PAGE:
The Eberly Center website is a good example of technology use that contains very specific, organized and informative guidelines, which cover all the aspects of the faculty’s professional development on teaching. The Eberly Center also serves as a central hub for various learning aids and software training needs, such as providing online tools for evaluating written work, information visualization tools, course management tools and so on. In addition, some parts of the contents of the Center’s website is based on the results and participant feedback of workshops and seminars that are relevant to the needs of the faculty on teaching.

London School of Economics and Political Science (LSE)

We selected the LSE for a case study due to its world-class academic renown as well as being a specialist university focusing on social science subjects. According to THE and QS World University Rankings in 2013, LSE was ranked 32nd/68th, respectively, worldwide, 6th/23rd in Europe and 5th/12th in the United Kingdom. In terms of academic strength in the social sciences, the university was ranked 13th worldwide and 3rd both in Europe and the United Kingdom by the THE rankings. Although the QS rankings do not rank academic strength in the social sciences as a whole, 10 of the 12 ranked individual disciplines at LSE were among the world’s best 22 in 2014. We envision that unique practices of professional development are playing an important role in supporting the excellence of a specialist university such as LSE. As a specialized university, LSE has a relatively homogeneous faculty body, which in many ways legitimizes a centralized professional development organization as well as further penetrative efforts at the depart level.

There is a degree of sense of having a single central provision. Having said that, we do try to tailor our work to the needs of the different disciplines within the School. We do this in a variety of ways, but in particular, we make a clear distinction between the teaching of our more quantitative disciplines—such as economics, finance, accounting, mathematics, statistics—and the teaching of the social sciences—political science, international relations, sociology, politics, history, etc. So when we are undertaking staff development activities and professional development activities centrally, we tend to focus on strengthen some aspect of disciplinary consideration. (A06-4)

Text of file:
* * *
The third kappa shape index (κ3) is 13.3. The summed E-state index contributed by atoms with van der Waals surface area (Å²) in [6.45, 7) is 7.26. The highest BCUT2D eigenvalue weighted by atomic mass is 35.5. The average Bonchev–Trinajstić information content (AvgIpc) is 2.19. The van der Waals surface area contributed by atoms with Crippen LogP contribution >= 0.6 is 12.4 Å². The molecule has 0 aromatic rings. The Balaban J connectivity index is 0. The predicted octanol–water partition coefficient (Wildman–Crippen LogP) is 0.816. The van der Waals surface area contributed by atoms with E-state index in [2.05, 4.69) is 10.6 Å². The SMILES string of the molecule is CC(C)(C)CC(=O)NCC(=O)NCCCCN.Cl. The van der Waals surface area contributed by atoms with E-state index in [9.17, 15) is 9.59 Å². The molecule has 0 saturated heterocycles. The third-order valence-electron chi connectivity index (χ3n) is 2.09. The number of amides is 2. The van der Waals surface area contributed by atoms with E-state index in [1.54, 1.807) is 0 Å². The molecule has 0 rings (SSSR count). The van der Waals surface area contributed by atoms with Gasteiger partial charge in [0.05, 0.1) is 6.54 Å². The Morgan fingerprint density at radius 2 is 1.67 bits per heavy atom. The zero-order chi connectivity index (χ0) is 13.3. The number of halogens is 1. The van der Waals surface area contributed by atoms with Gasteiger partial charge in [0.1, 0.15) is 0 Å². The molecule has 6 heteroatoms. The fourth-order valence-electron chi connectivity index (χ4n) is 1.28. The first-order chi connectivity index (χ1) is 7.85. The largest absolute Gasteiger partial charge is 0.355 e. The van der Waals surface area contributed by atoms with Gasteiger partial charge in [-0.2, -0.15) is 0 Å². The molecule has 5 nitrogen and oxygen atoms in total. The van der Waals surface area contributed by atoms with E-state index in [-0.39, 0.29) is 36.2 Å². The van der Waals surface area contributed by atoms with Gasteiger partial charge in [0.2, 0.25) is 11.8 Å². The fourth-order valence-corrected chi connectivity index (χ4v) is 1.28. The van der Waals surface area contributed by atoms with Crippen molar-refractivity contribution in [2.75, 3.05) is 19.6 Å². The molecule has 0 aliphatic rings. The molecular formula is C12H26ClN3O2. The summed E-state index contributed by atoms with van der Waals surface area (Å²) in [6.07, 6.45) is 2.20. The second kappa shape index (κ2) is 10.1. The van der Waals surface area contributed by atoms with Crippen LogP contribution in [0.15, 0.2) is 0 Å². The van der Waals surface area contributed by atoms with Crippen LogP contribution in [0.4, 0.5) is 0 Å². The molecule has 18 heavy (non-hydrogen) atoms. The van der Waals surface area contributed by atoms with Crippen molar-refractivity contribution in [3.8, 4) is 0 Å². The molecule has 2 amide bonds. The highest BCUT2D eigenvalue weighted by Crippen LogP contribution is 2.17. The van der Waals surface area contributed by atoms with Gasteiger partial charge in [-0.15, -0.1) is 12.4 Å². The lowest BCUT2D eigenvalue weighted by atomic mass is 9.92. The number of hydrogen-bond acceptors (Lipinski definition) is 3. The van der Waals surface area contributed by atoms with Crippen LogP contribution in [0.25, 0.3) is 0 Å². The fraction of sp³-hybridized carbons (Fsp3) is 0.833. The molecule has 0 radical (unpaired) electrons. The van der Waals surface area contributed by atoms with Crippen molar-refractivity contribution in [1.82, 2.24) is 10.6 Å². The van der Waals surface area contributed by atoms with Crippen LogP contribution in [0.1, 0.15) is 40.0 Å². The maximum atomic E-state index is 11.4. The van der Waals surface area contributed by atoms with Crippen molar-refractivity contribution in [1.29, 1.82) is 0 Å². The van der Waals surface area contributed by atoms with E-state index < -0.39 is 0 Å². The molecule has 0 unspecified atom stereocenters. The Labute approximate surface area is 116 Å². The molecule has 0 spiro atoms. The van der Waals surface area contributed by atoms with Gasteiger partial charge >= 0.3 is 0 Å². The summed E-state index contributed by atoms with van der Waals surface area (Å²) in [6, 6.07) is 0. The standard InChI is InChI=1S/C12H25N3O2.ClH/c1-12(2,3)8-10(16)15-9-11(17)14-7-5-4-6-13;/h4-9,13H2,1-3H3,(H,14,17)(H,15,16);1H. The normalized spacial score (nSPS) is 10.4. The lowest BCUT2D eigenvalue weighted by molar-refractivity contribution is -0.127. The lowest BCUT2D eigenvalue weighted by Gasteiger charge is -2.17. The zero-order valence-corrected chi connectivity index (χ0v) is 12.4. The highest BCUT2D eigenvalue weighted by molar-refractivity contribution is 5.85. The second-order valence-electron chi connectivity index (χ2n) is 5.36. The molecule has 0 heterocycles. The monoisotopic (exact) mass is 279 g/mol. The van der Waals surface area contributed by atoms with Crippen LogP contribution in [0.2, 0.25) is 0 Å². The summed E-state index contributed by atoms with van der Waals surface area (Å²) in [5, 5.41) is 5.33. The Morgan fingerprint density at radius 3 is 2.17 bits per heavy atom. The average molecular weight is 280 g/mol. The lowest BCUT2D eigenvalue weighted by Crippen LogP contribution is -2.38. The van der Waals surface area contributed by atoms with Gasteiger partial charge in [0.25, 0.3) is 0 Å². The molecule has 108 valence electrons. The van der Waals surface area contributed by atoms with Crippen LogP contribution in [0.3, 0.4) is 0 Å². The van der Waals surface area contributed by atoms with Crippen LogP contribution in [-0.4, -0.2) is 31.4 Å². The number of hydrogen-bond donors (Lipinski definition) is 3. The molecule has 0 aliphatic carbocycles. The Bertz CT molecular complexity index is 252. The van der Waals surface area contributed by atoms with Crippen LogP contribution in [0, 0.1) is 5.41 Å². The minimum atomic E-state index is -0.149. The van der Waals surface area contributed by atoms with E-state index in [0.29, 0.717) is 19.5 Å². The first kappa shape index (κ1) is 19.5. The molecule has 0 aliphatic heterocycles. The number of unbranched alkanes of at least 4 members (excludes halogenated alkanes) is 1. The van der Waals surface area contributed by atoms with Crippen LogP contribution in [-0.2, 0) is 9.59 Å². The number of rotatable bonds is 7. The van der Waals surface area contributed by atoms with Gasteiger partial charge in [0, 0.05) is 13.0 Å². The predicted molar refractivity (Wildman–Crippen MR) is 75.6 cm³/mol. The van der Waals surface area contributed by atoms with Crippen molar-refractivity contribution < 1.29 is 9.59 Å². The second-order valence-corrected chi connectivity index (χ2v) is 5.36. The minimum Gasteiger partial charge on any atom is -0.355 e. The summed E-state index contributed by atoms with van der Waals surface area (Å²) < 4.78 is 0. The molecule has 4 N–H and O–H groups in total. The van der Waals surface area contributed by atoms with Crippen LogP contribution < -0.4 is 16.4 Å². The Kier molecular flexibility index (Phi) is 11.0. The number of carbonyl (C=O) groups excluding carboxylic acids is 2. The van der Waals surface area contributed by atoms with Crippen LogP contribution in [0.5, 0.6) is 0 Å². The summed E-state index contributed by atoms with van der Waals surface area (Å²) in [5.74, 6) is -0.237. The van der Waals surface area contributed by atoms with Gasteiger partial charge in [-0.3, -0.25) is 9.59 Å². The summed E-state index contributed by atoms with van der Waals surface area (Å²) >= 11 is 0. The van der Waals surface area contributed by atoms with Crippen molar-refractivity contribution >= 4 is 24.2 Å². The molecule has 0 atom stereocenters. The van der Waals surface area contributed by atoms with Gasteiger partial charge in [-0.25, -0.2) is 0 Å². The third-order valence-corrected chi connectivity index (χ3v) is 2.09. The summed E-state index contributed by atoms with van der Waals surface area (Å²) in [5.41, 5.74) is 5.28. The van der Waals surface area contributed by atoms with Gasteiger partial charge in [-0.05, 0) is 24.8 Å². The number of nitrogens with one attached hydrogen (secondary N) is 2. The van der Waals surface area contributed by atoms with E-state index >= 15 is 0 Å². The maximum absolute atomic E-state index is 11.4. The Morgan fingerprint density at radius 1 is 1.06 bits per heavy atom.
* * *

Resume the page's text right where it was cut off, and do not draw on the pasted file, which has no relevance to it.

The Teaching and Learning Centre (TLC) is LSE’s professional development centre. TLC has a division of Educational Development which, under the Head of Educational Development, has three full-time educational developers, one educational development administrator, one advisor to doctoral and postdoctoral researchers, one communications and publishing adviser and one general administrator. What’s peculiar about the Center’s overall structure is its combination of professional development and student support services. The Educational Development division works closely with two sprawling divisions—the Student Counselling and Disability and Well-Being divisions. This collaboration between TLC divisions helps ensure that student development is considered in the implementation of LSE’s faculty professional development programmes (see Fig. 3).

Figure 3
figure3

TLC organizational chart.